Once the content for each page has been defined, it’s the job of UX designers and UX architects to create page layouts that best promote the content. They will create wireframes (also known as skeleton pages) of each page to demonstrate how they will look. This isn’t just based off of what looks pretty, it’s based off of data and research. It will be based on insight into how the human eye scans webpages, or how long people tend to spend on a single page or even which layouts encourage a particular action over another. An example of this being the placement of a call-to-action at a certain point on the page because by the time the user reaches it they would have read enough information in order to be ready to take the next step in their journey.

User Interface (UI)

Also known as visual design, the UI stage is all about developing the user interface. What this means is it’s time to start adding those brand colours, the accent colours, the images, videos, graphic design elements, animations and anything else that will make it visually appealing.

Again, how this stage is implemented will depend on the purpose of the website. For example: As an e-commerce site it will be vital to include compelling, ultra HD images of the products and potentially share tutorial or promotional videos. As an informative site, promoting the work of a charity, it may be better to place importance on how the text is displayed, and instead of showing HD imagery, it might be more impactful to show images taken in situ from real people.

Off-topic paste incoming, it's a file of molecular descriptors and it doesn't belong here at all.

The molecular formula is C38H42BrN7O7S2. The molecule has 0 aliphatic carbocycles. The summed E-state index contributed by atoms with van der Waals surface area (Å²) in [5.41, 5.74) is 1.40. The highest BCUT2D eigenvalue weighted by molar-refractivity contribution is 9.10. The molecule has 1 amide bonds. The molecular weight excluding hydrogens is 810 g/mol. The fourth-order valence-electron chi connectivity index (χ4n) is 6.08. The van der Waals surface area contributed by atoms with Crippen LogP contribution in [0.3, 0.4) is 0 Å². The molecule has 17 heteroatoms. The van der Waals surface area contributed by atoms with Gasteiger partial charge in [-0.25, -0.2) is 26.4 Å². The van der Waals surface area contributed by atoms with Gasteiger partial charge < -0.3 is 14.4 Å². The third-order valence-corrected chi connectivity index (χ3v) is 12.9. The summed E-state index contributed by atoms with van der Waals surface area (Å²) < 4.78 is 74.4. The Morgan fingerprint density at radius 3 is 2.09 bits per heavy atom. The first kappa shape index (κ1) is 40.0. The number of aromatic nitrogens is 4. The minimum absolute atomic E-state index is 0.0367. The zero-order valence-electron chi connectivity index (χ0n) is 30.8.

One thing to remember is that whilst animations and graphics are cool and eye catching, it’s important not to overload your site with such elements. 1. because too much of a good thing can be damaging, and 2. because it can hurt the speed of your website, and slow loading websites provide a poor user experience.

Conversion Rate Optimisation (CRO)

Once the website looks stunning, has engaging content accompanied by compelling imagery, and is laid out in way that users will engage with, it’s time to think even further into how the website will convert visitors into leads and customers. Of course, this is always top of mind throughout the web design and influences most decisions, but it also has a step of its own (yes, it’s that important). Conversion rate optimisation (CRO) is focused solely on how the site can be developed to increase conversions and encourage visitors to take a desired action.